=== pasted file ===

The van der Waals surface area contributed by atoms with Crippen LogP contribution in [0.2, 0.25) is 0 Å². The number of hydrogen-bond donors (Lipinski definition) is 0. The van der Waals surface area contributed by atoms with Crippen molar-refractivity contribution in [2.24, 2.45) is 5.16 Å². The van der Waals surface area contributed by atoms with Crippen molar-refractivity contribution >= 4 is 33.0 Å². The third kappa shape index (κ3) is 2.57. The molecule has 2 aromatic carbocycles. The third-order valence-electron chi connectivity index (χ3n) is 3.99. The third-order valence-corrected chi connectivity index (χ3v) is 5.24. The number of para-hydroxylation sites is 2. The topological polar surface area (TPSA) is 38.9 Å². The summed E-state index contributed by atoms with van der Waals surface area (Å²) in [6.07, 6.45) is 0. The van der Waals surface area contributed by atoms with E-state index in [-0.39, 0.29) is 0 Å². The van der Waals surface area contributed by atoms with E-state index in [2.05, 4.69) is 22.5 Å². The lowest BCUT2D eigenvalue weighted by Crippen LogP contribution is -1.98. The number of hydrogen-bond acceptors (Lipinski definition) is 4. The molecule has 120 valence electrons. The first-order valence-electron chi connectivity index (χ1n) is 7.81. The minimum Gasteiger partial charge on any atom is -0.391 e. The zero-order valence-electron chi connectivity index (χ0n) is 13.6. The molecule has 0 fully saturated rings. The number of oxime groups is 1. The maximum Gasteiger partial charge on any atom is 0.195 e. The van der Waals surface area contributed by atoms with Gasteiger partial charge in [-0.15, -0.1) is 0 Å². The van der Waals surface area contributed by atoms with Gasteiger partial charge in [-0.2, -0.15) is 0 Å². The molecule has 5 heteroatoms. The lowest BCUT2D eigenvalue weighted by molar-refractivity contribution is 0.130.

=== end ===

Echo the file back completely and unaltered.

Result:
The van der Waals surface area contributed by atoms with Crippen LogP contribution in [0.2, 0.25) is 0 Å². The number of hydrogen-bond donors (Lipinski definition) is 0. The van der Waals surface area contributed by atoms with Crippen molar-refractivity contribution in [2.24, 2.45) is 5.16 Å². The van der Waals surface area contributed by atoms with Crippen molar-refractivity contribution >= 4 is 33.0 Å². The third kappa shape index (κ3) is 2.57. The molecule has 2 aromatic carbocycles. The third-order valence-electron chi connectivity index (χ3n) is 3.99. The third-order valence-corrected chi connectivity index (χ3v) is 5.24. The number of para-hydroxylation sites is 2. The topological polar surface area (TPSA) is 38.9 Å². The summed E-state index contributed by atoms with van der Waals surface area (Å²) in [6.07, 6.45) is 0. The van der Waals surface area contributed by atoms with E-state index in [-0.39, 0.29) is 0 Å². The van der Waals surface area contributed by atoms with E-state index in [2.05, 4.69) is 22.5 Å². The lowest BCUT2D eigenvalue weighted by Crippen LogP contribution is -1.98. The number of hydrogen-bond acceptors (Lipinski definition) is 4. The molecule has 120 valence electrons. The first-order valence-electron chi connectivity index (χ1n) is 7.81. The minimum Gasteiger partial charge on any atom is -0.391 e. The zero-order valence-electron chi connectivity index (χ0n) is 13.6. The molecule has 0 fully saturated rings. The number of oxime groups is 1. The maximum Gasteiger partial charge on any atom is 0.195 e. The van der Waals surface area contributed by atoms with Gasteiger partial charge in [-0.15, -0.1) is 0 Å². The van der Waals surface area contributed by atoms with Gasteiger partial charge in [-0.2, -0.15) is 0 Å². The molecule has 5 heteroatoms. The lowest BCUT2D eigenvalue weighted by molar-refractivity contribution is 0.130.